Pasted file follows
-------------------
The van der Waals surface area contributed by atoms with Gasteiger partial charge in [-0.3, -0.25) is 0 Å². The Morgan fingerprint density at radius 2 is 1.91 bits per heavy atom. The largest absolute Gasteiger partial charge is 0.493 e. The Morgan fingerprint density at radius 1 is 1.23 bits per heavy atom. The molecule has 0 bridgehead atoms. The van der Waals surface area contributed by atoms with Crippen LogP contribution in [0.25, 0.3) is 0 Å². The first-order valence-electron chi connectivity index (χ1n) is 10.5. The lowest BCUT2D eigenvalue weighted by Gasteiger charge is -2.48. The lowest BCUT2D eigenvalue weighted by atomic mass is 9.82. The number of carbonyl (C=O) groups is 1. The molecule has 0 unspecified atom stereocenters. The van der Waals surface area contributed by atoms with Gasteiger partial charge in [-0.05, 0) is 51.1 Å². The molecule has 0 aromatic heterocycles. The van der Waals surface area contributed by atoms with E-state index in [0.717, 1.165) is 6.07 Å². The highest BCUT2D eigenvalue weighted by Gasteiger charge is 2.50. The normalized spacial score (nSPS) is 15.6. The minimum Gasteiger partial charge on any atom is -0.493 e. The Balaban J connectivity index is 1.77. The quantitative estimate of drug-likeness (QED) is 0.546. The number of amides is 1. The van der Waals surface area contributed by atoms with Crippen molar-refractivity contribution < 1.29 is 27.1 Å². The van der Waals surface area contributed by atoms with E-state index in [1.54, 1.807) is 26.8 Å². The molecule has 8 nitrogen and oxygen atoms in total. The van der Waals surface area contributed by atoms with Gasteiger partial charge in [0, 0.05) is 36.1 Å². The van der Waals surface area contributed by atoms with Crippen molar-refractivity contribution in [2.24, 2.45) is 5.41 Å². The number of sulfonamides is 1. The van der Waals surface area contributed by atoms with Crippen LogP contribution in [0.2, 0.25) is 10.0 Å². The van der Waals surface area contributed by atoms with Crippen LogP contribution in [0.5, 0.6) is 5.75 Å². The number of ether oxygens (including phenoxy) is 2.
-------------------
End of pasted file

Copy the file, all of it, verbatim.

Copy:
The van der Waals surface area contributed by atoms with Gasteiger partial charge in [-0.3, -0.25) is 0 Å². The Morgan fingerprint density at radius 2 is 1.91 bits per heavy atom. The largest absolute Gasteiger partial charge is 0.493 e. The Morgan fingerprint density at radius 1 is 1.23 bits per heavy atom. The molecule has 0 bridgehead atoms. The van der Waals surface area contributed by atoms with Crippen LogP contribution in [0.25, 0.3) is 0 Å². The first-order valence-electron chi connectivity index (χ1n) is 10.5. The lowest BCUT2D eigenvalue weighted by Gasteiger charge is -2.48. The lowest BCUT2D eigenvalue weighted by atomic mass is 9.82. The number of carbonyl (C=O) groups is 1. The molecule has 0 unspecified atom stereocenters. The van der Waals surface area contributed by atoms with Gasteiger partial charge in [-0.05, 0) is 51.1 Å². The molecule has 0 aromatic heterocycles. The van der Waals surface area contributed by atoms with E-state index in [0.717, 1.165) is 6.07 Å². The highest BCUT2D eigenvalue weighted by Gasteiger charge is 2.50. The normalized spacial score (nSPS) is 15.6. The minimum Gasteiger partial charge on any atom is -0.493 e. The Balaban J connectivity index is 1.77. The quantitative estimate of drug-likeness (QED) is 0.546. The number of amides is 1. The van der Waals surface area contributed by atoms with Crippen molar-refractivity contribution < 1.29 is 27.1 Å². The van der Waals surface area contributed by atoms with E-state index in [1.54, 1.807) is 26.8 Å². The molecule has 8 nitrogen and oxygen atoms in total. The van der Waals surface area contributed by atoms with Gasteiger partial charge in [0, 0.05) is 36.1 Å². The van der Waals surface area contributed by atoms with Crippen molar-refractivity contribution in [2.24, 2.45) is 5.41 Å². The number of sulfonamides is 1. The van der Waals surface area contributed by atoms with Crippen LogP contribution in [0.2, 0.25) is 10.0 Å². The van der Waals surface area contributed by atoms with Crippen LogP contribution in [0.5, 0.6) is 5.75 Å². The number of ether oxygens (including phenoxy) is 2.